An American Tragedy in Stalin's Russia
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A remarkable piece of forgotten history- the never-before-told story of Americans lured to Soviet Russia by the promise of jobs and better lives, only to meet tragic ends
In 1934, a photograph was taken of a baseball team. These two rows of young men look like any group of American ballplayers, except perhaps for the Russian lettering on their jerseys. The players have left their homeland and the Great Depression in search of a better life in Stalinist Russia, but instead they will meet tragic and, until now, forgotten fates. Within four years, most of them will be arrested alongside untold numbers of other Americans. Some will be executed. Others will be sent to "corrective labor" camps where they will be worked to death. This book is the story of lives-the forsaken who died and those who survived.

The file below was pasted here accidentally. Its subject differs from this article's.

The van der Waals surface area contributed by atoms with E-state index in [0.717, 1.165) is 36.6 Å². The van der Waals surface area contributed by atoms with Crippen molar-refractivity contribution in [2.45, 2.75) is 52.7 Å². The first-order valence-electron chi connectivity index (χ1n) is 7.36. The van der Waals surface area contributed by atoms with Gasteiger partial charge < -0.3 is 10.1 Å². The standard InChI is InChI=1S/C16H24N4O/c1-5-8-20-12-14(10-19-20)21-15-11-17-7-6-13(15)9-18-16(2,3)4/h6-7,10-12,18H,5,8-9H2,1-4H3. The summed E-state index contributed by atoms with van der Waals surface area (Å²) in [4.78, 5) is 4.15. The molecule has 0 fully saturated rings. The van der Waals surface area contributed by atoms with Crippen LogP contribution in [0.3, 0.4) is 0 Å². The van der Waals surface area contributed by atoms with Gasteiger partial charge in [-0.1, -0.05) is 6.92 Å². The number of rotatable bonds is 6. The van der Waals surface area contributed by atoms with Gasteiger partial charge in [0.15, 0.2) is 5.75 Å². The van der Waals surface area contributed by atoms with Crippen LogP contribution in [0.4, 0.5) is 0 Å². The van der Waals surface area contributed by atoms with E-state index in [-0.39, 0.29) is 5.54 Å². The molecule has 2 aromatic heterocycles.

Based on groundbreaking research, The Forsaken is the story of Americans whose dreams were shattered and lives lost in Stalinist Russia.
Publishers Weekly Review
© Publishers Weekly
The other reviewer's appalling and absurd demand for an apology from the American left notwithstanding, this book is well worth the read. Thousands of desperate Americans during the Great Depression were defrauded into believing that life in Stalinist USSR was ideal. Instead, they fell into the abyss of tyrannical evil created by the monster from Georgia, perished, and were forgotten by history. The book's narrative style is natural and comfortable, as it lays out the facts from the perspectives of blue collar Detroit workers and Ivy League diplomats alike. Hopefully the story will catch on so the dead and doomed are forgotten no longer.